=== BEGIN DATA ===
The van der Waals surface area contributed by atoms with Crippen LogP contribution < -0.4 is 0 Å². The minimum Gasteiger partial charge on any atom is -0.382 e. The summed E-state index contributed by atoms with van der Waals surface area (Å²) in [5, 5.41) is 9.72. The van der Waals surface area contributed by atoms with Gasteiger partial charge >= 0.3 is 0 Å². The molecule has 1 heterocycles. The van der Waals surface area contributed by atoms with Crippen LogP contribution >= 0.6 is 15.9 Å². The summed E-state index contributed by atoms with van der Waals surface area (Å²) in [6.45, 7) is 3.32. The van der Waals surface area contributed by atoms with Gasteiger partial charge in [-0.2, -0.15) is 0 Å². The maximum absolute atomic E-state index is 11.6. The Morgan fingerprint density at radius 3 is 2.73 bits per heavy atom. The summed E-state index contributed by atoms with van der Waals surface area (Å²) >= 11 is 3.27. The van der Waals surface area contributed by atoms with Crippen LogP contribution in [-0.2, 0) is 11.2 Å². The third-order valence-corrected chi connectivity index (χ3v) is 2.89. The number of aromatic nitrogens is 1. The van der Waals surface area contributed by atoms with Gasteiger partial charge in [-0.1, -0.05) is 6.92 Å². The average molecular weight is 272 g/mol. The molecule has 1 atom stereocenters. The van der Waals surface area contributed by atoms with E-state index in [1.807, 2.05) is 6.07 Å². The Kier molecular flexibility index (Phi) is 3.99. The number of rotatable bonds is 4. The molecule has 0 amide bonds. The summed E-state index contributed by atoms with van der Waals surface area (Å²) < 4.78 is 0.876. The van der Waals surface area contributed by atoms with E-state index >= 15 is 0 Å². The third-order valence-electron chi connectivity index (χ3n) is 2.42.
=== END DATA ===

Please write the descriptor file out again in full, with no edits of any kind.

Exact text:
The van der Waals surface area contributed by atoms with Crippen LogP contribution < -0.4 is 0 Å². The minimum Gasteiger partial charge on any atom is -0.382 e. The summed E-state index contributed by atoms with van der Waals surface area (Å²) in [5, 5.41) is 9.72. The van der Waals surface area contributed by atoms with Gasteiger partial charge >= 0.3 is 0 Å². The molecule has 1 heterocycles. The van der Waals surface area contributed by atoms with Crippen LogP contribution >= 0.6 is 15.9 Å². The summed E-state index contributed by atoms with van der Waals surface area (Å²) in [6.45, 7) is 3.32. The van der Waals surface area contributed by atoms with Gasteiger partial charge in [-0.2, -0.15) is 0 Å². The maximum absolute atomic E-state index is 11.6. The Morgan fingerprint density at radius 3 is 2.73 bits per heavy atom. The summed E-state index contributed by atoms with van der Waals surface area (Å²) >= 11 is 3.27. The van der Waals surface area contributed by atoms with Crippen LogP contribution in [-0.2, 0) is 11.2 Å². The third-order valence-corrected chi connectivity index (χ3v) is 2.89. The number of aromatic nitrogens is 1. The van der Waals surface area contributed by atoms with Gasteiger partial charge in [-0.1, -0.05) is 6.92 Å². The average molecular weight is 272 g/mol. The molecule has 1 atom stereocenters. The van der Waals surface area contributed by atoms with E-state index in [1.807, 2.05) is 6.07 Å². The Kier molecular flexibility index (Phi) is 3.99. The number of rotatable bonds is 4. The molecule has 0 amide bonds. The summed E-state index contributed by atoms with van der Waals surface area (Å²) < 4.78 is 0.876. The van der Waals surface area contributed by atoms with E-state index >= 15 is 0 Å². The third-order valence-electron chi connectivity index (χ3n) is 2.42.